Using Myst to understand how paragraphs can help organise a build up

In Literacy we are focusing on how writers create tension in their writing. Our main stimulus is a Chinese story written in poetry form to link in with our topic, but on the success of the recent Wii lesson, I wanted to use Myst to build on the idea of magpie-ing words and phrases to use in writing. I then wanted to help children apply these to a structured format to have a better understanding of how using paragraphs can organise their writing.

I used a section of Myst V I have used before for setting descriptions, but the fact it starts in a room, then goes down a corridor before you are faced with glowing bubble form, linked well with the idea of a trapped/escape/surprise structure. So the focus was to build tension with a descriptive setting, before using the corridor to have a fast paced escape and then a sudden surprise/question which had the possibility of moving to a climax.





I created a magpie sheet with three columns, one for each section. We used the game as a structured word/phrase collection exercise with lots of speaking, listening and note-taking. I had children who were genuinely frightened of the rumbling and shaking effects within the game, so we ended up turning the volume down for the the last half of the session. However enough had been heard to influence their writing. Following the initial slow walk through with note-taking we reversed back to the beginning and did it in real time. Slowly walking around the first room before running frantically down the corridor and stopping still at the vision before us.

The class then helped me to ‘box’ up the sequence and we co-wrote some paragraph openers for each section, before leaving them with and independent write of  25 minutes with their notes. We ran through assembly time (with permission!) as they were working so well. Here is an example of the work of one of my 2A SEN writers – all completely independent…

Myst Build Up – Katie (mp3)

and she left the last sentence off her recording which was fab. ..Then I turned and frantically ran….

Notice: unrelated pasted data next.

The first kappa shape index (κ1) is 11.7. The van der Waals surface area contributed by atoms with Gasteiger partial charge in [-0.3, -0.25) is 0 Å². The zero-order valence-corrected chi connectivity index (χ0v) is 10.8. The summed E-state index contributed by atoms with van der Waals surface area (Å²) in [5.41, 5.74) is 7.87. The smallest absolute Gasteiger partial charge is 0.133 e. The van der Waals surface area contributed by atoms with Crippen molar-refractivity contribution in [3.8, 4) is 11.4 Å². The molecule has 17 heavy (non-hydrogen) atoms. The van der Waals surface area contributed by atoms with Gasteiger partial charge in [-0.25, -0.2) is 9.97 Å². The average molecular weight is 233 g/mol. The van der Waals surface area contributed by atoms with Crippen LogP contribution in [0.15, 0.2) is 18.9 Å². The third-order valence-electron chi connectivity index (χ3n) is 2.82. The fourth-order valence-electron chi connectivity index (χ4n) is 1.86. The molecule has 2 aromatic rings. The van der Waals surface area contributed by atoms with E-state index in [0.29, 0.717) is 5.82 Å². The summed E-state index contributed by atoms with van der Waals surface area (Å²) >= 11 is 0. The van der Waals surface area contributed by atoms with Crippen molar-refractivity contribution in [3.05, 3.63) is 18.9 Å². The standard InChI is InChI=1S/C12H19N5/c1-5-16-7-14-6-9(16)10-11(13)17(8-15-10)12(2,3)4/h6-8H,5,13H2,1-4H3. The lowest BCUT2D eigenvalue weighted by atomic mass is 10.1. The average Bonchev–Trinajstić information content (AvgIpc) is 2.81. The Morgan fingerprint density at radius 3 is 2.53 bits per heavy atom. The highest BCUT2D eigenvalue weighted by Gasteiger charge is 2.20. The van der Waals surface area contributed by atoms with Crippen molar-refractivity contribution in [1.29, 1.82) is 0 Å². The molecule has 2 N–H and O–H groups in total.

I think the combination of pace-altering action, sound and visual effects as well as the ability to give children ownership over where they look/visit and then be able to replay the whole event really inspired them. As inconvenient as it is to change the tables and sit them all facing the front as Tim Rylands suggests is worth it, everyone was focused and engaged.

The fact we did this on Thursday and went on to apply the skill (magpie-ing/note-taking/boxing up and then orally retelling) before writing a completely different build up on Friday was evident in this subsequent writing. Marking this weekend, I have had children using language we discussed in Thursday’s session in their writing on Friday. The general standard of the writing has definitely improved this term through using a variety of mediums to inspire children.

As an aside, I am really enjoying teaching my whole class ‘unset’ this year. The ability to share good language and examples sets higher expectations for those less able, as shown in the Boo above. There is more spark in the class and I think it amplifies progress for all.

One Response to “Using Myst to understand how paragraphs can help organise a build up”

  1.   R Martin Says:

    Wow what a great project. Katie that is some really good writing – well done. Sounds like you really enjoyed Myst.


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